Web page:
Municipal Credit Risk and Natural Disasters
Despite the enormity of this year’s hurricane season, we believe municipalities in the region by and large will be able to manage through these latest challenges.
With winds reaching 185 mph and having swelled to the size of France, Hurricane Irma is the most powerful Atlantic storm ever recorded. While it is still unclear where the storm will land in the U.S.; Florida, Georgia and the Carolinas are in its path. The Red Cross is preparing for 'a major humanitarian response' as the United Nations has estimated that 49 million people will be affected.
Hurricane season was already well underway with Hurricane Harvey damage estimates ranging from $70 billion to $180 billion, potentially topping the previous high of $160 billion from Hurricane Katrina. We have a number of valued clients and business partners in the affected and threatened regions and many of us have family and friends who are impacted. Our hearts go out to them.
While we will continue to monitor the events in Houston and southeast Texas in the wake of Hurricane Harvey, we are now turning our focus on the potential credit impact of Hurricane Irma. While an investment analysis of an industry or government facing a natural disaster is nuanced with many variables, the following are our current views.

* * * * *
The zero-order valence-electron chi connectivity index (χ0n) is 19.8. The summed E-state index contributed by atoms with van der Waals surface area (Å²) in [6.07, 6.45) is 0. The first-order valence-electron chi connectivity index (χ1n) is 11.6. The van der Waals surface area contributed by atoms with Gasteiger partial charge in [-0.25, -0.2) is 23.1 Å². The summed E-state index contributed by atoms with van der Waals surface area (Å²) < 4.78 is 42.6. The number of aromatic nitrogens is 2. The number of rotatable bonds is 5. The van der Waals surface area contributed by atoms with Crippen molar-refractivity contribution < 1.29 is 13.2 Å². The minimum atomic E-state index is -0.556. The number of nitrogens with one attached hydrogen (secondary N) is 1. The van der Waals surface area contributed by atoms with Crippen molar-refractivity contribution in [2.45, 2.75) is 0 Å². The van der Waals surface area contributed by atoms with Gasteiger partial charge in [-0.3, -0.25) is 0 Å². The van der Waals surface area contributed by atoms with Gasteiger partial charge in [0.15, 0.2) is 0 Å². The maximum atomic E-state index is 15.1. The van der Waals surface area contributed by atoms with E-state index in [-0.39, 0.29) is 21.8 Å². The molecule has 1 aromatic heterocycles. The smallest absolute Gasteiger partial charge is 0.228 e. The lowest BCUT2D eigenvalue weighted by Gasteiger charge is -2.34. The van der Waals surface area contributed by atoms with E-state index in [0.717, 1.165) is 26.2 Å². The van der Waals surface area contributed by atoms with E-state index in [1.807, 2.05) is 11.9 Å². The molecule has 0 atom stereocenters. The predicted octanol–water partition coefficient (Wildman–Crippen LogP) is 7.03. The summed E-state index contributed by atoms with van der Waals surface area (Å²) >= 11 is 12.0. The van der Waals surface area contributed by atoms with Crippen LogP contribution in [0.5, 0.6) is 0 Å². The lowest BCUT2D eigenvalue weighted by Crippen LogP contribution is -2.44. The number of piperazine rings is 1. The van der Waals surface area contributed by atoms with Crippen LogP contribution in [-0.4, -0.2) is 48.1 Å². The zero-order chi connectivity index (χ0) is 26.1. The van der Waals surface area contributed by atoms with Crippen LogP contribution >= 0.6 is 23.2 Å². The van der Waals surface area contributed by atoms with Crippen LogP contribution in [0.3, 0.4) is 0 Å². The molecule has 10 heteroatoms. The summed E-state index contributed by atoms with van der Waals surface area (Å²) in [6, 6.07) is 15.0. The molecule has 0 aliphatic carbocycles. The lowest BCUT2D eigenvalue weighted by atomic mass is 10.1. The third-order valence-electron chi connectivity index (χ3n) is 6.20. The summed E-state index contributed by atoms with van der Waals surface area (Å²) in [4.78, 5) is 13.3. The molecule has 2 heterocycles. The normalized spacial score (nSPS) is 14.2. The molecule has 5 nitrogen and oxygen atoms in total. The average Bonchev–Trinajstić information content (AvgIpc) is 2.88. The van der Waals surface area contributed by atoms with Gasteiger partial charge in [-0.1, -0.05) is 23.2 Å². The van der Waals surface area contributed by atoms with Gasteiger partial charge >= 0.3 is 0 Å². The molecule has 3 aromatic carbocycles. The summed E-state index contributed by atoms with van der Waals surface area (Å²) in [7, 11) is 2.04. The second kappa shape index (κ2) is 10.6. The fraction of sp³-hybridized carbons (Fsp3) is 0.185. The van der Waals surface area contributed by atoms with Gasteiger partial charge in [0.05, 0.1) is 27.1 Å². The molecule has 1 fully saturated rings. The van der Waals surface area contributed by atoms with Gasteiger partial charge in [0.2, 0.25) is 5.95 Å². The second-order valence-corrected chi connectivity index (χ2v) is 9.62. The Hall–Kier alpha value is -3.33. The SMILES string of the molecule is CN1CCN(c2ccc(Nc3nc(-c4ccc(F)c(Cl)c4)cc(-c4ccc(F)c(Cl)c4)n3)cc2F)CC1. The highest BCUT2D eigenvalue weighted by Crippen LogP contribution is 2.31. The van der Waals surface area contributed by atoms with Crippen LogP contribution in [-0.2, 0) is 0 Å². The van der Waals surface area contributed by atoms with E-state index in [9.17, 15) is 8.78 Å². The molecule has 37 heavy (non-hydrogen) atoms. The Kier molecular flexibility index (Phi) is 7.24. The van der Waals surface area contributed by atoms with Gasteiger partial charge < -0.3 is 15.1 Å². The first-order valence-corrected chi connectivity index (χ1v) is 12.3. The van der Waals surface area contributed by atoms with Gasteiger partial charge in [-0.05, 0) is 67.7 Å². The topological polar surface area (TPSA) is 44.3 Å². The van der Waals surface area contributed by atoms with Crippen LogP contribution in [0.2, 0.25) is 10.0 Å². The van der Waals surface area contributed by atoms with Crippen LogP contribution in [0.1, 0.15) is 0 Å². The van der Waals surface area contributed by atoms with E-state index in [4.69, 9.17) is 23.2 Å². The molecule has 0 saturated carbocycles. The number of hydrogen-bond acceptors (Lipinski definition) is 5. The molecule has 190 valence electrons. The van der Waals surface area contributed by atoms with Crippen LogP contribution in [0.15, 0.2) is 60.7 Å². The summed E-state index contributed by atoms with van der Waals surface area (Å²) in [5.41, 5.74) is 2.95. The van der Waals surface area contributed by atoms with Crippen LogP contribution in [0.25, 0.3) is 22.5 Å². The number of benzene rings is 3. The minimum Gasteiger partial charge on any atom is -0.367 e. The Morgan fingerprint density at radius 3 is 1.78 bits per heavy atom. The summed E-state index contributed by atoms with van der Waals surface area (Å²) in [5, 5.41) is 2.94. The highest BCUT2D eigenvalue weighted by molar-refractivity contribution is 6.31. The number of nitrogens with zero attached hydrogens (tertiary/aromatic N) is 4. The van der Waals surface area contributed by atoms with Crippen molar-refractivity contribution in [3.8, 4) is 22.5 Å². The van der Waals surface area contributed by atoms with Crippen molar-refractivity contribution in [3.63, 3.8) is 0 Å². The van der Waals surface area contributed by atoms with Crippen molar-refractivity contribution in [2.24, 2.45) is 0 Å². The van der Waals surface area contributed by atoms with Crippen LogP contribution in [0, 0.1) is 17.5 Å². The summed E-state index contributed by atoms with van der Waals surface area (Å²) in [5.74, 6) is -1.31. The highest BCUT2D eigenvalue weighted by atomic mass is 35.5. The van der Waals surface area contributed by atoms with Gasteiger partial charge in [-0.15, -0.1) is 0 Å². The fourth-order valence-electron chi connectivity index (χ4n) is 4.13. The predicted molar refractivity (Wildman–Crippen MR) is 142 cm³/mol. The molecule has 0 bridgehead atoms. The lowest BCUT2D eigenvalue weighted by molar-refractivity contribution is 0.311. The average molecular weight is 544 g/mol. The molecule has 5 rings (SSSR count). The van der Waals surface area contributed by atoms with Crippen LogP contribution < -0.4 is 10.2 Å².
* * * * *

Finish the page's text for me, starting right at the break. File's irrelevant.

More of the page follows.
Our municipal credit research team recommends that we hold existing exposures and even look to selectively add exposures in the affected regions depending on price action. The financial impact of natural disasters on municipal issuers are generally mitigated by federal and state aid in addition to proceeds from insurance. With regards to Houston and Hurricane Harvey, insured coverage is likely to be less as the overwhelming economic losses are expected to come from flooding which is specifically excluded from standard home-owners insurance policies. Although flood insurance is also generally excluded from standard commercial policies, it is rare for companies not to buy it.
Although major credit rating agencies said it is too soon to know whether they will downgrade issuers as a result of the storm, according to Moody’s, natural disasters have not caused a single default by a rated municipal borrower. Unlike some high-yield municipal issuers such as nursing homes, charter schools or jails that may have weak liquidity and higher leverage, investment grade issuers have the financial flexibility to bridge short-term revenue disruptions with state aid and or insurance disbursements. Although government appropriations often become politicized, given the magnitude of the uninsured flood damage of Hurricane Harvey and the potential devastation of Hurricane Irma, we expect state and federal bipartisan support for aid.